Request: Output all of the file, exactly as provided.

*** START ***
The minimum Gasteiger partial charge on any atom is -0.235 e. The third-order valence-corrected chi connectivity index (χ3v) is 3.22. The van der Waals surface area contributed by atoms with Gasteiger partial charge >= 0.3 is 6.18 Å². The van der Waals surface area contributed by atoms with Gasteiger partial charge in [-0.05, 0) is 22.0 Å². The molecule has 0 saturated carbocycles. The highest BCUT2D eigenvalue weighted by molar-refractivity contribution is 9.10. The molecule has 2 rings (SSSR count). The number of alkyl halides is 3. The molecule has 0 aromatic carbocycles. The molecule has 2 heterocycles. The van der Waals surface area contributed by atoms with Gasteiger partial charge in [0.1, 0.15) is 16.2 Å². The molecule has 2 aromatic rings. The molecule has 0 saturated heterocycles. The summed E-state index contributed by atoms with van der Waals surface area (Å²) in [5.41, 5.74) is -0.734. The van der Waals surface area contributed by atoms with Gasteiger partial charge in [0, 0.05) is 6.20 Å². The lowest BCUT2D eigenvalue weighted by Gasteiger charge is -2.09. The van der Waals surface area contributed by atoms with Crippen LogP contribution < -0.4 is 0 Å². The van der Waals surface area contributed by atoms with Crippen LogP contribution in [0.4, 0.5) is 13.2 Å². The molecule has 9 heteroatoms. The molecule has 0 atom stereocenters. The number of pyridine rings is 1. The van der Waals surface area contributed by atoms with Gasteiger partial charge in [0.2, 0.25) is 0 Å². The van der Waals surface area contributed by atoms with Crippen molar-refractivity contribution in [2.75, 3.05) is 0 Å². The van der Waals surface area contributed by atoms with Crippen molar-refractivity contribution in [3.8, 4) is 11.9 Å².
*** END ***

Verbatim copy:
The minimum Gasteiger partial charge on any atom is -0.235 e. The third-order valence-corrected chi connectivity index (χ3v) is 3.22. The van der Waals surface area contributed by atoms with Gasteiger partial charge >= 0.3 is 6.18 Å². The van der Waals surface area contributed by atoms with Gasteiger partial charge in [-0.05, 0) is 22.0 Å². The molecule has 0 saturated carbocycles. The highest BCUT2D eigenvalue weighted by molar-refractivity contribution is 9.10. The molecule has 2 rings (SSSR count). The number of alkyl halides is 3. The molecule has 0 aromatic carbocycles. The molecule has 2 heterocycles. The van der Waals surface area contributed by atoms with Gasteiger partial charge in [0.1, 0.15) is 16.2 Å². The molecule has 2 aromatic rings. The molecule has 0 saturated heterocycles. The summed E-state index contributed by atoms with van der Waals surface area (Å²) in [5.41, 5.74) is -0.734. The van der Waals surface area contributed by atoms with Gasteiger partial charge in [0, 0.05) is 6.20 Å². The lowest BCUT2D eigenvalue weighted by Gasteiger charge is -2.09. The van der Waals surface area contributed by atoms with Crippen LogP contribution < -0.4 is 0 Å². The van der Waals surface area contributed by atoms with Crippen LogP contribution in [0.4, 0.5) is 13.2 Å². The molecule has 9 heteroatoms. The molecule has 0 atom stereocenters. The number of pyridine rings is 1. The van der Waals surface area contributed by atoms with Gasteiger partial charge in [0.2, 0.25) is 0 Å². The van der Waals surface area contributed by atoms with Crippen molar-refractivity contribution in [2.75, 3.05) is 0 Å². The van der Waals surface area contributed by atoms with Crippen molar-refractivity contribution in [3.8, 4) is 11.9 Å².